New Options for VMware VDI Announced at VMworld 2015
Technology introduced at this year's virtualization conference upgrades the end-user desktop experience.
Choosing the right graphics configuration for your VMware View virtualized desktops can greatly increase the experience of your end users. VMware offers many graphics options from which to choose. VMware graphics options can be separated into five different categories, two in software and three that take advantage of hardware-based GPUs.
VMware has offered a basic software-defined GPU since its ESXi inception, and it's currently being used in millions of virtual machines (VMs) worldwide. But VMware's basic software GPU has limitations and doesn't have the features needed for most virtual desktops if they're doing anything but the simplest graphics tasks. To mitigate these limitations, VMware has evolved over the years and come up with graphics solutions where now even the most extreme graphics-intensive applications can be run in a virtual desktop.
Soft 3D, introduced with View 5.0., creates a software GPU that doesn't take advantage of a hardware GPU, but still allows the running of Windows 3D Aero desktops on ESXi. Soft 3D is a good solution for running general office applications that have limited graphics needs as it's limited in graphics processing power and only supports DirectX 9.0c and OpenGL 2.1. VMware supplies the driver for Soft 3D with its VMware tools package.
With View 5.2, VMware came up with Virtual Shared Graphics Acceleration (vSGA) to overcome the limitations of Soft 3D. vSGA uses the physical GPU in the ESXi host. VSGA allows a single GPU to be shared among as many as 32 VMs being hosted on the same server. vSGA requires the installation of a driver on both the ESXi server and on the VMs. Like Soft 3D, vSGA only works with DirectX 9.0c or OpenGL 2.1, but it does offer increased performance over Soft 3D. Because it uses the same driver as Soft 3D VMs, vSGA can be configured to fall back to Soft 3D if the server that they're running doesn't have a physical GPU.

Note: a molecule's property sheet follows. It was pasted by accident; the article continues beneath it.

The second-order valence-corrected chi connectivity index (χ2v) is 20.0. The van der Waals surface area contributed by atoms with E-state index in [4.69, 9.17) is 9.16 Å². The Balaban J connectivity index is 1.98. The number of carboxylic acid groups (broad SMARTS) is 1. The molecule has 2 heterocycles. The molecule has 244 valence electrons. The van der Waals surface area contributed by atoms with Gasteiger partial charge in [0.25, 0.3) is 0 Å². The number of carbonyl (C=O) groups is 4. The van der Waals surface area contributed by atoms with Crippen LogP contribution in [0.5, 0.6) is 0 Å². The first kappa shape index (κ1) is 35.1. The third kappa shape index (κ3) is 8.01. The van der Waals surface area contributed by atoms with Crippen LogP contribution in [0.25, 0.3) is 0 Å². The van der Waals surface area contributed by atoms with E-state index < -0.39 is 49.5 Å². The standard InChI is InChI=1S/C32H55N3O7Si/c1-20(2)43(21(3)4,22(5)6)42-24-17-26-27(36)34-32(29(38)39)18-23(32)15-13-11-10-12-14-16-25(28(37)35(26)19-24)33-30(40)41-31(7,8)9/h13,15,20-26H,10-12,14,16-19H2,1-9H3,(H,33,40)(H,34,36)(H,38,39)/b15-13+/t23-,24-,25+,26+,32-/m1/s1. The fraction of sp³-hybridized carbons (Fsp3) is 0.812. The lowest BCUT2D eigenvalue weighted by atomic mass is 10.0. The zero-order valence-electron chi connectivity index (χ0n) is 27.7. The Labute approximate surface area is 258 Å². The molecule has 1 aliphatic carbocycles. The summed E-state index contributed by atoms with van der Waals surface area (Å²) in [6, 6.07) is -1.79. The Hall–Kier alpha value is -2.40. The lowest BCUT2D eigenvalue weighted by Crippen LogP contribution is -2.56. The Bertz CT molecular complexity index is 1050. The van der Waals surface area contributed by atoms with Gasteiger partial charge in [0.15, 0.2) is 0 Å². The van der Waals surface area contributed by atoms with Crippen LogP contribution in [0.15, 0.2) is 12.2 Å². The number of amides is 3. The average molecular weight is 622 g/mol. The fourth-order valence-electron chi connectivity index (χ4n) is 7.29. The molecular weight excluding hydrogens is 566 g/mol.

The release of View 5.3 included support for Virtual Direct Graphic Acceleration (vDGA). vDGA allows a single VM to directly connect to a vGPU and use its processing power. Unlike vSGA, vDGA uses the GPU's native driver and the entire power of the GPU is dedicated to a single VM. vDGA isn't restricted to DirectX and OpenGL applications. For graphics power users, vDGA allows them to run graphics-intensive applications on a VM without the driver restrictions that vSGA imposes. VMs that use vDGA cannot be vMotioned. In the end, the limitation of one VM per GPU (graphics cards can have multiple GPUs), and servers having only a set amount of slots to plug GPUs into, lead VMware to develop Virtual GPU (vGPU).
vGPU is the latest offering from VMware View and works in conjunction with View 6.1 to combines the best of vSGA and vDGA. From vSGA it allows many VMs to share a physical GPU. From vDGA it allows a VM to directly access and use the native drivers of a physical GPU. So, unlike with vSGA and Soft 3D, vGPU is not limited to using DirectX and OpenGL 2.1. Instead, it can use any display protocol that the native card is capable of. For organizations that have many users that are running high-end graphic applications, vGPU offers an attractive solution that is more cost effective than vDGA and has the compatibility and performance of vDGA. NVIDIA has vGPU-compatible cards that can support up to 32 users per card.
All of the hardware-based graphics options (vSGA, vDGA and vGPU) are only supported with hardware on the VMware hardware capability list (HCL).
NVIDIA has a diagram (Figure 1) of ways in which VMware's hardware-based graphics solutions can be delivered to a virtual desktop. These options, along with VMware's software-based graphics solutions, allow you to choose the graphics configuration that best fits your needs, whether your use case is as a task worker or someone who needs a powerful 3D desktop to run the latest CAD/CAM application.
Tom Fenton has a wealth of hands-on IT experience gained over the past 25 years in a variety of technologies, with the past 15 years focusing on virtualization and storage. He previously worked at VMware as a Senior Course Developer, Solutions Engineer, and in the Competitive Marketing group. He has also worked as a Senior Validation Engineer with The Taneja Group, where he headed the Validation Service Lab and was instrumental in starting up its vSphere Virtual Volumes practice. He's on Twitter @vDoppler.